Rearing healthy, well-grown dairy heifers is a top priority for John Baggs at West Mill Farm, near Wareham, Dorset, as these animals are said to lay the foundations for everything that follows.
Running the 270-head milking herd as part of his family’s 324-hectare (800-acre) enterprise, he says getting the rearing right gives the best chance of achieving high conception rates to sexed semen and calving at 24 months.
The rearing process itself begins at the moment of birth and Mr Baggs has made two recent investments to improve the outcome at precisely this point.
He says: “We fitted a camera in the calving pen over a year ago and it has made a massive difference.
With a smartphone app and 4G internet across the whole farm, we can check calvings remotely all day and at any time of night.
“I live two miles from the farm, so I check everything before I go home and then again on the app at 9pm.
I may then set my alarm for midnight to check anything expected to calve is okay.
“This leaves very few hours before they are seen again at the time of morning milking, and the whole thing has made a massive improvement to our stillbirth rate.” Aspiration This has now declined to 4%, although the aspiration is that it will continue on its downward trend.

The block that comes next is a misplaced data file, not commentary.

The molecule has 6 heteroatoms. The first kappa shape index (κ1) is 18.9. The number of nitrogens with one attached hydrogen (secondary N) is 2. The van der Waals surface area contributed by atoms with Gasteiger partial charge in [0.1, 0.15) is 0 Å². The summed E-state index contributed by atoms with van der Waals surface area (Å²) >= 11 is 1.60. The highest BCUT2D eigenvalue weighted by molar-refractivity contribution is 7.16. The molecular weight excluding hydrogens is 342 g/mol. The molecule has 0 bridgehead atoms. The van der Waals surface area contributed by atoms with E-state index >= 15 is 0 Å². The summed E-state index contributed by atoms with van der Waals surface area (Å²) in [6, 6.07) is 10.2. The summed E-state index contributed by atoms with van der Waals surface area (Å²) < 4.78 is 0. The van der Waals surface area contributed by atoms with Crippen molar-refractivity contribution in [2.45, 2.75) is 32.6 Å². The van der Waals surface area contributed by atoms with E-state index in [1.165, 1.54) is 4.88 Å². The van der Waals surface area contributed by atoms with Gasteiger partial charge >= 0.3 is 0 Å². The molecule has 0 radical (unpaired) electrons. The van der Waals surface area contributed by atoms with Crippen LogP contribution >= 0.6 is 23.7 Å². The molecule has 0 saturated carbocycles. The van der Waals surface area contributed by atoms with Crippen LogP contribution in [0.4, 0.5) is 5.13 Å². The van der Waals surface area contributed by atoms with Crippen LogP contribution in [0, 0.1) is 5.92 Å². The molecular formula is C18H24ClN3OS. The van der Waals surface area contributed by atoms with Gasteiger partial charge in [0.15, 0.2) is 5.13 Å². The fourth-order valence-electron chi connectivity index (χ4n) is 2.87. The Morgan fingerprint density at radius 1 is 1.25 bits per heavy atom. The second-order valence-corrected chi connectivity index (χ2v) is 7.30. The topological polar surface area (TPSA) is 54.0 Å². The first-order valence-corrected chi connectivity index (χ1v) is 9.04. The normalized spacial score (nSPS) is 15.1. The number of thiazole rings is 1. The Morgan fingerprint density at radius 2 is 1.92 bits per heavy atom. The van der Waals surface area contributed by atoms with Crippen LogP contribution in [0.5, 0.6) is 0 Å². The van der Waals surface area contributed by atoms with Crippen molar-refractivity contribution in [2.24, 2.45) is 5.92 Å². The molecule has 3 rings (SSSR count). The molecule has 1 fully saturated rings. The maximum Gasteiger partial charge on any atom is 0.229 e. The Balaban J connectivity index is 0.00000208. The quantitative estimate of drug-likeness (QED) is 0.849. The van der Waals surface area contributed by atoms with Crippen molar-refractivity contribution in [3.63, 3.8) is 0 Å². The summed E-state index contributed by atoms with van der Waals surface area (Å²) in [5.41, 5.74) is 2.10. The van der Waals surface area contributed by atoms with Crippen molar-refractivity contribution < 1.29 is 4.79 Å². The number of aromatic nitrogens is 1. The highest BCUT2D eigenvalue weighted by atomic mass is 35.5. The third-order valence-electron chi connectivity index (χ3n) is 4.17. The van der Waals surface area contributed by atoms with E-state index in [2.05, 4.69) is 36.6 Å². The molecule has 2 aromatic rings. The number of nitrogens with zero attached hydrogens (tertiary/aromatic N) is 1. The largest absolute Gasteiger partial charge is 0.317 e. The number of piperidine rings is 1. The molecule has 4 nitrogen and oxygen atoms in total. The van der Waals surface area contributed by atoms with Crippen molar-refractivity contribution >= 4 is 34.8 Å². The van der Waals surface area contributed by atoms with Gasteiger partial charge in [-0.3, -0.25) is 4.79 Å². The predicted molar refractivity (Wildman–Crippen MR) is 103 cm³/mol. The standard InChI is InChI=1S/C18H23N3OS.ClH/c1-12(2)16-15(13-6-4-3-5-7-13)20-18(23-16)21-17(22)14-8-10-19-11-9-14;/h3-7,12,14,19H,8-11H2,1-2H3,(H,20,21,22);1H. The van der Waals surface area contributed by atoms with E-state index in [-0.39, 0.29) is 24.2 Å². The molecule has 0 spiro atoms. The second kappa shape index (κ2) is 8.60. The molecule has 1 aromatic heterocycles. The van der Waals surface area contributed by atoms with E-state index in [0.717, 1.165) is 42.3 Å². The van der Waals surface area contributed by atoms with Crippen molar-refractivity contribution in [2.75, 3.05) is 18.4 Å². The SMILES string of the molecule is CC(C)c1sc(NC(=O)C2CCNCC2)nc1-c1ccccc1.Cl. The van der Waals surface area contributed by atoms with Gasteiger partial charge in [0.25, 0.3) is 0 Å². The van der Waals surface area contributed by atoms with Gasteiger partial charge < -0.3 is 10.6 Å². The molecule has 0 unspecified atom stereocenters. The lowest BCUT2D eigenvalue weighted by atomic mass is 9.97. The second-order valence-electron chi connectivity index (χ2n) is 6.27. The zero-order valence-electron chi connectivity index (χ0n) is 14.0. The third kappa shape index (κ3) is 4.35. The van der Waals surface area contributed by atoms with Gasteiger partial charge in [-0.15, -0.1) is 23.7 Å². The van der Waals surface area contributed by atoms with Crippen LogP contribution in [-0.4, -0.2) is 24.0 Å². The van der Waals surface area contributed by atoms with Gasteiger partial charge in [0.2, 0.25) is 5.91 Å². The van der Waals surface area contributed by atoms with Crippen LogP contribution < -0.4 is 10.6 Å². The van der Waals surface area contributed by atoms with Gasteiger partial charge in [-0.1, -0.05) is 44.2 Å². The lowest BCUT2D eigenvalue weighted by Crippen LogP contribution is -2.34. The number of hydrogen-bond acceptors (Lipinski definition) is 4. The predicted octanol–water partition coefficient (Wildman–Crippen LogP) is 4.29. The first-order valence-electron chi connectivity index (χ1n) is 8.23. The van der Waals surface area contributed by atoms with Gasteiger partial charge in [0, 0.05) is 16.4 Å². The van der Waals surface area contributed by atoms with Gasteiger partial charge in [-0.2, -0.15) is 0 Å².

Another recent purchase which has had a profound impact on neonatal calves has been the farm’s introduction of a colostrum thawer.
Mr Baggs says: “This has allowed us to thaw and feed colostrum of known quality within half-an-hour, rather than wait for the mother to be milked or for a slower thaw.” The only colostrum saved comes from cows of known high health which has been checked with a Brix refractometer, which gives a good approximation of antibody levels and milk solids.
This ensures the calf receives the nutrition and antibodies she needs, ideally within two hours of birth.
This is by far the best time for her to absorb antibodies into the bloodstream, so optimising her immunity and ongoing health.
An unexpected knock-on benefit has been the young calf’s acceptance of the teat, which Mr Baggs says he has noticed is far better when she is fed within less than two hours of birth.
He says: “If you do not get to the calf until it is a few hours older, it may have sucked, had the edge taken off its appetite and not be interested in drinking milk from the teat.
“Teat feeding is what they are designed to do and I would much rather achieve this than have to tube.” Ann Coombes, youngstock specialist with ForFarmers, is in full agreement, and says: “Teat feeding is so much more natural for the calf and, if you choose to tube, there is a chance you might not feed the milk in the correct place.
“The sucking action also stimulates closure of the oesophageal groove, which ensures milk ends up in the abomasum and not in the rumen, where it would be fermented and cause rumen acidosis.”